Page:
California Labor &
Employment Law Blog
Dec 14, 2010

United States Supreme Court Will Review Class Certification Order in Dukes v. Wal-Mart

Topics: Class Actions, Discrimination, Harassment & Retaliation

On December 6, 2010, the United States Supreme Court announced that it would review the Ninth Circuit's class certification order in the Dukes v. Wal-Mart case, in which the plaintiffs allege that Wal-Mart discriminated against women in its pay and promotion practices in its stores throughout the country. If the class certification order is affirmed, Dukes would be the largest employment discrimination class action in history, with enormous potential exposure at stake. The district court first certified the case for class treatment back in June 2004. After years of appeals in which the class certification decision was challenged multiple times, the Ninth Circuit again affirmed class treatment, most recently in April 2010. Whatever the outcome, the Supreme Court's decision in Dukes will likely serve as the new standard for evaluating class treatment in employment cases, including, among other questions, whether and how expert evidence might attempt to manage individualized issues of liability and damages for an entire class of employees, and whether such expert methodologies can be utilized without intruding on an employer's due process right to challenge individual claims. We will continue to monitor the progress of this case and will report any developments.

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For over 25 years, CDF has distinguished itself as one of the top employment, labor and immigration firms in California, representing employers in single-plaintiff and class action lawsuits and advising employers on related legal compliance and risk avoidance. We cover the state, with five locations from Sacramento to San Diego.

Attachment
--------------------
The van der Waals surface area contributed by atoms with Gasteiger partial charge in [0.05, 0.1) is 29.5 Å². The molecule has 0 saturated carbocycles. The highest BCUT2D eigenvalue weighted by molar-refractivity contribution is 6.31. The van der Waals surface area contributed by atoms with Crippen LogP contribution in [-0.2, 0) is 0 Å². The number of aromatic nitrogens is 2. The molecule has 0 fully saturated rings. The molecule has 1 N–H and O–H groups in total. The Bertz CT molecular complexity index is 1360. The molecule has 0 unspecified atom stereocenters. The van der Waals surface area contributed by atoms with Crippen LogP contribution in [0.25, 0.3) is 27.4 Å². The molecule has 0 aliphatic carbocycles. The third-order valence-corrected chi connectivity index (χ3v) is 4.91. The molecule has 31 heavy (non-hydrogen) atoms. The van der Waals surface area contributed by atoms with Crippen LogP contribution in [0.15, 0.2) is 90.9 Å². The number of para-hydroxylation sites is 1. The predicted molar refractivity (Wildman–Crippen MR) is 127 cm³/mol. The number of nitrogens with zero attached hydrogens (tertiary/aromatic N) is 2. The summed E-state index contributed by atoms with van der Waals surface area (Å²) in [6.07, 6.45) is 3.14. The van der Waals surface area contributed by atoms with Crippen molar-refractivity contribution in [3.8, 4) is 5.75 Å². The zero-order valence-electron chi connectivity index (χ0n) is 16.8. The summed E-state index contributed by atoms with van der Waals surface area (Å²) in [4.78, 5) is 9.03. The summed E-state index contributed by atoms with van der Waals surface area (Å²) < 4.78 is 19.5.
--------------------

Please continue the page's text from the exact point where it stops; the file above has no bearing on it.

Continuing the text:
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About the Editor

Robin Largent has a regular presence in California state and federal courts and has been lead defense counsel and appellate counsel for large and small California employers in litigation (and arbitration) ranging from individual discrimination and harassment claims to complex wage and hour representative and class actions. She also leads the firm’s appellate practice, having substantial experience and success handling appeals, writ petitions, and amicus briefs in both state and federal court on issues such as class certification (particularly in the wage and hour arena), manageability and due process concerns associated with class action trials, exempt/non-exempt misclassification issues, meal and rest break compliance, trade secret/unfair competition matters, and the scope of federal court jurisdiction under the Class Action Fairness Act.
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